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After three weeks of humidity measurement, Azure data shows the following behavior:
I expected to see straight lines for sensors blue and green as they are in test tubes.
The measurement is not random though because:
1 - The fully immerged sensor (blue) gives higher values than the half immerged (green).
2 - Green and blue follow exactly the same pattern
3 - Red sensor which is in a pot, shows similarities in its evolution.
I copied local temperatures history from the same period from the Web and compared the two graphs on a day per day basis:
It is obvious that my "sensor in a test tube" is a pretty good thermometer!!
In order to know the humidity of my pots, I need to correlate sensors information with local temperature and add some filtering mechanisms.
I added a DHT11 Temperature and Humidity sensor to the Azure Watering system (another option would be to get it from the cloud...)
Now my Azure watering system has been running for a few weeks and I can use collected data to undestand how it behaves.
The data on Azure lead to the following graphs:
The big watering bars correspond to manual watering, from this graph I understand several key points:
1 - Humidity level should be maintained between 50 and 300
2 - Cooler temperatures in November have minimized evaporation ...or plants consumption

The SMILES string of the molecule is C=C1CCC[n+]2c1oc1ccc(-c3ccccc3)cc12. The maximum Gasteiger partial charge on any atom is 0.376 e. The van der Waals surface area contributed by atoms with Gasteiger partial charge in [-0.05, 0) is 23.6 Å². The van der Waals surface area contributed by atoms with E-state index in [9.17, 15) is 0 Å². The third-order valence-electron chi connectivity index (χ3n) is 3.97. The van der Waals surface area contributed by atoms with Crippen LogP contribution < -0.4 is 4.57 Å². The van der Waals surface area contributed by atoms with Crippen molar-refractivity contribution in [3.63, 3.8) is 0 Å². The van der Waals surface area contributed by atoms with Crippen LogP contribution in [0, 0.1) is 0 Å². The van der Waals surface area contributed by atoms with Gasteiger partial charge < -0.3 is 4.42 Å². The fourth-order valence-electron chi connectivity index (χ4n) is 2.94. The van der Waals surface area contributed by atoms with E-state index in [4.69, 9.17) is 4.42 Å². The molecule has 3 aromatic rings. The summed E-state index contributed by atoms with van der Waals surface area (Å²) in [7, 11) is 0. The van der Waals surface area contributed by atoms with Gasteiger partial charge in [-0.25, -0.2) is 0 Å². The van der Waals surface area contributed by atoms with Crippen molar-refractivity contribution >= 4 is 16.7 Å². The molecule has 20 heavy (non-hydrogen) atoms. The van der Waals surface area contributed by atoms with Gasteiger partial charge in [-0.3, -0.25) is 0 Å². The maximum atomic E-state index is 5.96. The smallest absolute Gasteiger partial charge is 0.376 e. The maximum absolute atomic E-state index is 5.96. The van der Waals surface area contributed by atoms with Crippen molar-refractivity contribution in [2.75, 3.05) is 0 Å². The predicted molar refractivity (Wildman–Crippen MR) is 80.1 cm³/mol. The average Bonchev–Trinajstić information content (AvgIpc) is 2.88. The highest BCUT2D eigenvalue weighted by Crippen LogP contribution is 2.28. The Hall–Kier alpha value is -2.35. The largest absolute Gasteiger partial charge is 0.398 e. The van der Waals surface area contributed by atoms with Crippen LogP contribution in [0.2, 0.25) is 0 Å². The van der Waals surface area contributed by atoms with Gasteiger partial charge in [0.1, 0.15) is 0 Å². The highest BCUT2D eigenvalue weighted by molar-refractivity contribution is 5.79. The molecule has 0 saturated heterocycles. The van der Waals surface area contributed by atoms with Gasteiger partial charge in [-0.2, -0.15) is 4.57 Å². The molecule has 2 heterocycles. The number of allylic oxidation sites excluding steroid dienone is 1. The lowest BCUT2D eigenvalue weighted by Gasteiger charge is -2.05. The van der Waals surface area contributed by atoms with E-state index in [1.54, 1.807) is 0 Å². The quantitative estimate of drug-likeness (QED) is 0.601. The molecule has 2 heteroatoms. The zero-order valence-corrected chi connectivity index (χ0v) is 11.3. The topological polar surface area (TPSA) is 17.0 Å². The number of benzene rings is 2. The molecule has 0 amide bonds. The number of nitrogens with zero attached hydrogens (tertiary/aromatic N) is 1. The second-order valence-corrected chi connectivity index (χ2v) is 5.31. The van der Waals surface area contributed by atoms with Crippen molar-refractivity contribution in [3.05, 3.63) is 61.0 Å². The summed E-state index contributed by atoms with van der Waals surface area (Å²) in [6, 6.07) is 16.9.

3 - The humidity variation during a day may be important compared to the interval given before
4 - All humidity sensors seem to follow an identical pattern, but my pots are not identical!!
To know more about humidity Sensors, i will modify the configuration, two sensors will be installed in test tubes, one completely immerged and the other one half immerged .
With this 100% stable configuration and Azure data recording, I expect a clarification on humidity measurement.
My Azure watering system did work by itself during my vacation, and thanks to Azure recorded data I know a bit more about humidity and watering.
The data history shows an unexpected behavior:
Water has been pumped everyday in the pots without raising the level of humidity, the big bars on september 10th (300) correspond to manual watering. I also noticed that water was spilled under the pots, meaning that it was going through the soil - totally inefficient!! Also the correaltion of Azure data with real world showed that a humidity level of 200 was perfectly suitable for my trees.
Now I'm ready to modify the program and watering plan:
1 - I must be able to control the levels and timings remotely, I added a "parameter" table in Azure
2 - I must make four measures per day because humidity values shown are unstable
Before my summer vacations, I decided to build a watering system for my decorative trees. The soil moisture is measured with a cheap IoT sensor and the water supply uses 12V airpumps pushing air in water bottles (this makes a safe separation between electric and water circuits), the electronic schema is as follows:
The 86Duino Educake computer monitors the humidity level once a day and will pump water if the level is too low, it sends data to Azure therefore I'll be able to see how things are going on...
Following a cat's activity is not an easy task, Azure Mobile Services makes it possible with the help of a dedicated intelligent IoT system and REST appications.
In December 2013, DMP released new platforms based on the Vortex86 architecture and compatible with the well known Arduino programming model. I ordered one of these platforms and made my first tests during the week end.
Re: Azure Sphere - Hands on!!
-- David Jones
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